Does the idea of visiting Windsor Castle or Big Ben during your next trip to Great Britain sound a bit stale? Here’s an activity that might be more up your alley: A team of scientists recently figured out the shortest, most efficient route for grabbing a pint at 24,727 British pubs listed on the Pubs Galore website. The result is a 28,269 mile pub crawl – billed as the world’s longest – covering a distance longer than the circumference of the Earth. You may want to consider delaying your return flight.
Walking at a typical speed of a mile every 20 minutes, and putting in a full-day’s work of eight hours a day every single day including weekends, the mammoth crawl would take well over three years to complete – and that doesn’t even include drinking any beers! The good news is that the entire crawl creates one big circle – so even though the researchers behind it began at The Green Shutters on the Isle of Portland off England south coast and ended at The Rodwell in Weymouth a few miles away, you can start at any point on the crawl and end up back where you started… three years the wiser and probably a bit hungover.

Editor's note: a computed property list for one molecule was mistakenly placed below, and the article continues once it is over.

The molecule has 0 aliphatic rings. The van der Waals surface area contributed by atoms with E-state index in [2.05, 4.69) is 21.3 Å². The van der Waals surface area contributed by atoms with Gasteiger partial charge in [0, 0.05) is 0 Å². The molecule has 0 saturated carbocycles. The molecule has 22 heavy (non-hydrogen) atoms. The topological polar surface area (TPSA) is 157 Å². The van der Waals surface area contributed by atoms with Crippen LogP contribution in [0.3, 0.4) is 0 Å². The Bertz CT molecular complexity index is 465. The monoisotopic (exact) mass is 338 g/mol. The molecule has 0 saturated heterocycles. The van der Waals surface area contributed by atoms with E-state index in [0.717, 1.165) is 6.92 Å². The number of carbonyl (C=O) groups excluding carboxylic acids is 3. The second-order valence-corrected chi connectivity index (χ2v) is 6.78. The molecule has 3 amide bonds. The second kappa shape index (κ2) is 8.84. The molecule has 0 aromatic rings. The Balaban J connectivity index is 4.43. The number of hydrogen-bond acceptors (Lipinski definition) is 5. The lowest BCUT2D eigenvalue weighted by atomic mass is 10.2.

Despite his findings, lead researcher William Cook from the University of Waterloo in Canada stated, “We did not set out to improve the lot of a wandering pub aficionado.” Instead, the point of the exercise was to tackle the largest ever “travelling salesman problem,” attempting to find the shortest single closed-loop route between a large group of destinations. Using the pub database allowed Cook’s teams to test their methods on a set with 100 times more stops than any previous road-distance travelling salesman problem to date, according to The Guardian. Cook described the project “as a means for developing and testing general-purpose optimisation methods, which have wide applications in science, industry and commerce.”